48th annual Fort Bridger Rendezvous

Grizzled mountain men were a hot topic at the Fort Bridger State Historic Site over the Labor Day weekend at the Fort Bridger Mountain Man Rendezvous. PIONEER PHOTO/Virginia Giorgis

FORT BRIDGER — Time was turned back to the early 1800s last weekend at the Fort Bridger State Historic Site as the 48th Fort Bridger Rendezvous and Black Powder shoot took over the site to recreate a slice of history.

Previously it was predicted to be a cooler weekend with intermittent moisture, but the only real damper proved to be the downpour Thursday night in which the skies opened and dumped a lot of rain. But the blue skies returned and the weather proved to be on the warmer side with plenty of sunshine. Nary a breeze for most of the weekend, and the Rendezvourers and the flatlanders (tourists) had excellent weather to take their walk into the world of the past.

Rendezvous or a French word for meeting, creates a step back in time to the pre-1840’s of the American West in the Rocky Mountains. In the fur-trapping years, a place would be designated for the meeting in the fall so the mountain men could trade their furs, or plews, for products normally bought with cold, hard cash. The rendezvous is reminiscent of the trips west by entrepreneur William Ashley and the goods he carried for the mountain men to replenish their stock to get them through the next winter. The plews were like money in the bank and were used to buy the supplies the mountain men would need for another year. The fur companies thought it was more economical to keep the mountain men in the wilderness to trap instead of returning east for supplies.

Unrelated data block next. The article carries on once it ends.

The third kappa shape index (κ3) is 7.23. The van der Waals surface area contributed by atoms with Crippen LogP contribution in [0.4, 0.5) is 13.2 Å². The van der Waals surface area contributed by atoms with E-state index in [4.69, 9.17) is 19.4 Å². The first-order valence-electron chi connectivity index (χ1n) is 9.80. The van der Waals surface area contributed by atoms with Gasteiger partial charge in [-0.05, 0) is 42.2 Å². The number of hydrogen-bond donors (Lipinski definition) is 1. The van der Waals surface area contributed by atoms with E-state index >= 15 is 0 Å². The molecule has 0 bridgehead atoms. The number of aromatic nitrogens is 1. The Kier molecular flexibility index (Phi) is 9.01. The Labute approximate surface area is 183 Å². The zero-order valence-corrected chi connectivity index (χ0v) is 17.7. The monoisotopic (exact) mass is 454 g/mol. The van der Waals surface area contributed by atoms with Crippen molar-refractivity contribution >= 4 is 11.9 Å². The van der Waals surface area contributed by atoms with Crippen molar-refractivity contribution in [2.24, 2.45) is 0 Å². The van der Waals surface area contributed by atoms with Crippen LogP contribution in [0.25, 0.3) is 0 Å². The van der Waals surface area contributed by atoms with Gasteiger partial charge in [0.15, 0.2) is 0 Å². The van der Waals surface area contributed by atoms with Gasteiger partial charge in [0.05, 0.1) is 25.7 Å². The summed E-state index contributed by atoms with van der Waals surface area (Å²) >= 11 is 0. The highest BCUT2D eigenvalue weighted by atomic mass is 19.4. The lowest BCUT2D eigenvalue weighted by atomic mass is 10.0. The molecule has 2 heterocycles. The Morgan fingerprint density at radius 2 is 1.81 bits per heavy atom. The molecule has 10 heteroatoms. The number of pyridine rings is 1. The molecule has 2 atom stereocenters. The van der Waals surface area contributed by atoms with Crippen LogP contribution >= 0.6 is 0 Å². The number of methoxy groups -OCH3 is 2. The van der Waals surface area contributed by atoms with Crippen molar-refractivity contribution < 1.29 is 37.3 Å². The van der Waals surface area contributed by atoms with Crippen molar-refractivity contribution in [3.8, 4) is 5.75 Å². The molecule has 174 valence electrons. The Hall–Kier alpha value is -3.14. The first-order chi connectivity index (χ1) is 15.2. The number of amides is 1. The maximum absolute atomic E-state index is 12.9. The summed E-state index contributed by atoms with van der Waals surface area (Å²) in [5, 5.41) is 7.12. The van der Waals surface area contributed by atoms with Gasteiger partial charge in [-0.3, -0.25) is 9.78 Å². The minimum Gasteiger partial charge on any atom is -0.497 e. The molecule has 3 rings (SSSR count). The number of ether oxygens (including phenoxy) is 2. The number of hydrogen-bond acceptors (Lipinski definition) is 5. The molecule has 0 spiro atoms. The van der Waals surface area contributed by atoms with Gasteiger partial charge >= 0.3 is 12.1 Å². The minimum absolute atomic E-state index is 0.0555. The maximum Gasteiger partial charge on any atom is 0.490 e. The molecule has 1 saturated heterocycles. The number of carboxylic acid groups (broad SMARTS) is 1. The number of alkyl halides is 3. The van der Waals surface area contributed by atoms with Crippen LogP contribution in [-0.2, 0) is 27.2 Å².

The Fort Bridger Rendezvous recreates a time in the Rocky Mountain West when men lived by their wits spending the winter trapping beaver for the fashionable top hats worn by gentlemen in the east.

This year’s 48th annual Rendezvous, was back to letting people enjoy a slice of life without the coronavirus clamping activities down. A few masks were seen over the weekend, but for the most part, they were far and few in between. The Fort Bridger Rendezvous has grown from the handful of tepees to the second largest visitor event in Wyoming. This year’s Rendezvous didn’t play out as the norm, as the traffic was definitely down on Monday and Sunday afternoon. But Saturday afternoon proved to be a bumper crowd and multitudes of people attending the Rendezvous.

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